A Hawkish Surprise As The RBNZ Runs Out Of Patience
- The RBNZ left the cash rate unchanged at 5.5% today. No surprises there. But their hawkish tone certainly surprised. The RBNZ revealed an upwards bias to inflation risks and will not call job done until they see the fruits of their labour shown with inflation back down to 2%.
- Despite a number of data points which would have suggested the end of the tightening cycle, the RBNZ have kept the door wide open for another hike. Lifting the OCR track to 5.69% by September 2024, signalling a 75% chance of a hike.
- The timing of cuts is getting pushed further and further into the distance. We fear the downside risk of a softening global backdrop and the high interest rates which are still making their way through the economy. But we have to take the RBNZ’s word. Rate cuts are not looking likely anytime soon.
“…capacity pressures are assumed to decline by less than in the August Statement over the projection, supported by strong net immigration, a higher outlook for house prices, and stronger government investment over the medium term. World interest rates have also increased, placing downward pressure on the New Zealand dollar exchange rate and, all else equal, boosting inflationary pressure within the economy.” (RBNZ Nov MPS)
The RBNZ left the cash rate unchanged at 5.50% - no surprises. But the OCR track was lifted from 5.59% to 5.69% - big surprise. The RBNZ came out a lot more hawkish than expected. Inflation came in below their August expectations. But the RBNZ made clear that the champagne’s still sitting on ice. Rapidly decelerating imported inflation is doing most of the work in bringing down headline inflation. Domestic inflation is a slow-moving beast. And risks are tilted to the upside. Upside risks for which the RBNZ holds very little tolerance. Inflation has been sitting above target since mid-2021, and is forecast to remain above 3% for another 12 months. It’s going take some time before we get back to the 2% target. And the RBNZ is running out of patience. The RBNZ made clear that they’re “willing” to hike rates again if needed. Inflation expectations have become unanchored, and their credibility is under threat.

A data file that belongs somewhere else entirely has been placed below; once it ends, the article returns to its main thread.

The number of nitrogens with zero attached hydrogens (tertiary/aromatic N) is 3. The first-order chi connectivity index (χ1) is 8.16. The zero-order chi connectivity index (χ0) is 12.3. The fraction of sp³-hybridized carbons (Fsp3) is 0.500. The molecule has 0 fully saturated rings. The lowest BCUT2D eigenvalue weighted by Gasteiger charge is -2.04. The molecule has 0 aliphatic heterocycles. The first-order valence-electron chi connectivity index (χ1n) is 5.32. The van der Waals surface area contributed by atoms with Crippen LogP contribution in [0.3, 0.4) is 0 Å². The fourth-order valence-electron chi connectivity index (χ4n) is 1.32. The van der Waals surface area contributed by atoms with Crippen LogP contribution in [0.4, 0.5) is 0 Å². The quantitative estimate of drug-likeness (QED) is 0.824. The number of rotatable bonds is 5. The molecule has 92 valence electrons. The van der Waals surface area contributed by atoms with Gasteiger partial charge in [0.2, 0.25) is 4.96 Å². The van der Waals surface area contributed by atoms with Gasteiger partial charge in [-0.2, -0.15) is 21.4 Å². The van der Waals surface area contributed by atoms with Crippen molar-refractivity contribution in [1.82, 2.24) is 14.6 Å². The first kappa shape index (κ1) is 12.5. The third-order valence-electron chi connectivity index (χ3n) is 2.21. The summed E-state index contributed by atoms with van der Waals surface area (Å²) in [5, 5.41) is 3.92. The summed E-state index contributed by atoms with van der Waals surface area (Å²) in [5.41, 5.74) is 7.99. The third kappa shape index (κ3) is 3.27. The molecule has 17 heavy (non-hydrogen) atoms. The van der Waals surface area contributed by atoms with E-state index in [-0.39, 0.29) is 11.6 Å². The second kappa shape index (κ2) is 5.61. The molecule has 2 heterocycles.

“Some members noted that inflation has now been above target for some time, and that there should be a low tolerance for any increase in the time to return inflation to target.” (RBNZ Nov MPS)
Everything washes out in the OCR track. And it was more hawkish than we had hoped. The key message in the track is that the RBNZ is willing to raise the cash rate again. The RBNZ lifted the OCR track to 5.69% by the September 2024 quarter. So odds are on (75%) for another rate hike and way out in 2024. We were surprised by the move. The RBNZ is clearly putting more emphasis on the growing demand impulse of the current migration boom. There’s greater risk that the boost to aggregate demand and housing (specifically rents) will outweigh the deflationary force of greater supply capacity.
There’s no doubt that a higher track was presented to also remind markets that “higher for longer” remains the rhetoric. Influenced largely by offshore developments, wholesale rates have recently drifted lower – effectively loosening financial conditions. And that’s not something the RBNZ wants here and now. What they do want is for rates to remain restrictive to continue weighing on household consumption and broader economic activity. Wholesale rates and therefore mortgage and other lending rates, need to stay high and dry. And the threat of further rate hikes does just that.
The other, somewhat academic, rational for the move higher in the OCR track was the upward revision to the guesstimated “neutral rate” – the Goldilocks interest rate that’s not hot or cold, it’s just right. The non-contractionary rate was lifted in the August MPS, from 2% to 2.25%, resulting in a higher track. And we saw the same play out today. The neutral rate was revised up 25bps to 2.50%. That’s the RBNZ’s way of saying the current level of interest rates don’t hurt as much as they’d like. The current cash rate is a little less effective in constraining demand. So basically, monetary policy is not quite as tight. And, in their eyes, we can handle a little higher rates.
But the hawkishness didn’t stop with the lift in the OCR track peak. Thoughts of rate cuts were also squashed. The new track has now pushed out the first rate cut to 2025, which would mean RBNZ staying on hold for ~2 years! We disagree. We acknowledge that the risk over the next 6-9 months is tilted toward further tightening. The RBNZ admitted an upward bias to rates. But we still believe the RBNZ will be in a position to normalise policy next year. Rate cuts could well be a 2024 story. Just later in 2024. We expect the inflation rate to be back within the 1-3% target band by mid-2024, and confidently returning to the 2% target. In saying that, our initial call for May is proving optimistic, at this stage. The RBNZ will want more data under its belt, specifically inflation prints, before changing direction. We now pencil in the first rate cut in November next year.